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Adobe reports robust Q4, just beats Wall Street estimates

updated 12:11 am EST, Fri December 14, 2012

Creative Cloud up to 326,000 subscribers

Software maker Adobe reported its fiscal 2012 and fourth-quarter earnings on Tuesday, marginally beating analysts' expectations on both earnings and revenue. In after-hours trading, the stock is up six percent to $37.66 on the news. Investors and analysts were particularly pleased to hear that the company has managed a transition to less upgrade cycle-based highs and lows by opening a software-rental and cloud-storage service, called Creative Cloud, that appears to be gaining traction with the company's creative professional base.

Net earnings for the quarter were 44 cents per share on revenue of $1.15 billion. Non-GAAP earnings were pegged at 61 cents per share, higher than the consensus of estimates (which had been 56 cents per share on $1.1 billion). Though revenue was up only slightly from the year-ago quarter ($1.152B in 2011, $1.153B in 2012), earnings were up 22 percent over the same quarter last year. Adobe's stock has also risen about 26 percent since last year.

The company reported that it is adding around 10,000 Creative Cloud subscriptions a week, up from around 8,000 in the previous quarter. Accordingly, Adobe has been pushing cloud services and integration in its software at its recent Create Now Live webinar, and will continue on that path at the AdobeMAX conference in San Francisco next May. It is also expected to announce the next major upgrade to the Adobe Creative Suite of graphics software, setting the company up for rising earnings in the second half of 2013.

The Creative Cloud service offers members a chance to "rent" access to locally-installed copies of Adobe's professional line of software on either an annual or "as needed" basis instead of purchasing annual upgrades every year or two. Subscriptions run approximately $50 per month on an annual basis, or $75 per month for "drop in, drop out" use, but the fee includes use of all eligible Adobe CS6 applications along with additional services such as 20GB of cloud storage (and automatic updates, among other benefits). There is also the option of buying access to a single application for $20 per month.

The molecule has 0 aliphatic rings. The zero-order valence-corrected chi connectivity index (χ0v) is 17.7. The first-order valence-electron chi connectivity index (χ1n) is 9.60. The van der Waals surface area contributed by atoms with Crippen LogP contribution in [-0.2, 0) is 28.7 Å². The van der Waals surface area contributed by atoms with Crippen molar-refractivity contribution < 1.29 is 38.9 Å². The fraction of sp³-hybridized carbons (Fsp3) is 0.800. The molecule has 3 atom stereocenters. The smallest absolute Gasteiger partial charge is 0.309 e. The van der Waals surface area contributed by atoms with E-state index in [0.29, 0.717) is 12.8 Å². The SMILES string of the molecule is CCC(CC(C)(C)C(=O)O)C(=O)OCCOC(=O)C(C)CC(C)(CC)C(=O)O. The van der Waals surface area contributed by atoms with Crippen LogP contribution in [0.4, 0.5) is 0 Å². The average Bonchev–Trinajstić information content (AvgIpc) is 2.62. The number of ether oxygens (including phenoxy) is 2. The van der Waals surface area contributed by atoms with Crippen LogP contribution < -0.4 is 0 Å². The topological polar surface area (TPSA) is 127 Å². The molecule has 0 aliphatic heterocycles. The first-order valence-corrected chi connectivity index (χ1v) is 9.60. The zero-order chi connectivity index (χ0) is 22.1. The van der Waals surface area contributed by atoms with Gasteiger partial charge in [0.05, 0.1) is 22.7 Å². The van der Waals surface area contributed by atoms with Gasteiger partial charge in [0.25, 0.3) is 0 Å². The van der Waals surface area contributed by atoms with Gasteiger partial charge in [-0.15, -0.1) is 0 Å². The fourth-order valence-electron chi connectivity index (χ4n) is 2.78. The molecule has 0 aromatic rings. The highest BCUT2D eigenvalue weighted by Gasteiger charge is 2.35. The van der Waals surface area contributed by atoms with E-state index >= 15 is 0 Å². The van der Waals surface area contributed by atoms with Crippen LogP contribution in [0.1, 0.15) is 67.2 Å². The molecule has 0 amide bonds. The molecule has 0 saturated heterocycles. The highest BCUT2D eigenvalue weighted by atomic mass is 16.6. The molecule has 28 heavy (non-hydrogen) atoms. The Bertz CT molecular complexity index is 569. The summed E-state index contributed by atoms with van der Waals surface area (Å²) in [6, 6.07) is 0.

The "cancel at any time" option aims to capture infrequent users and those who work mainly in one program but have an occasional need for another. Calculating the annual revenue is thus somewhat complex, but at base annual subscription rates the company's current 326,000 subscribers should generate around $150-200 million in annualized revenue. Should the service continue adding subscribers (the annual subscription works out to be about the same price per year as buying the software outright on its regular upgrade schedule) at around the same rate as last quarter on average, Creative Cloud could become a major revenue generator for the company that is more evenly spread out and doesn't "boom and bust" around upgrade cycles. The annualized subscription also locks in users, which assists the company with planning and implementation of new services.

For the year, Adobe achieved a total revenue of $4.4 billion, and earnings of $833 million. For 2013, analysts have predicted a slight rise in revenue to $4.47 billion, though Adobe itself is guiding lower, at an estimated $4.1 billion for next year (a GAAP EPS of 62 cents per share). The company also guided significantly lower results for next quarter, with projected revenue of $950 million to $1 billion (Wall Street had been expecting $1.07 billion) and earnings of 26 to 32 cents per share (analysts were hoping for 56 cents EPS).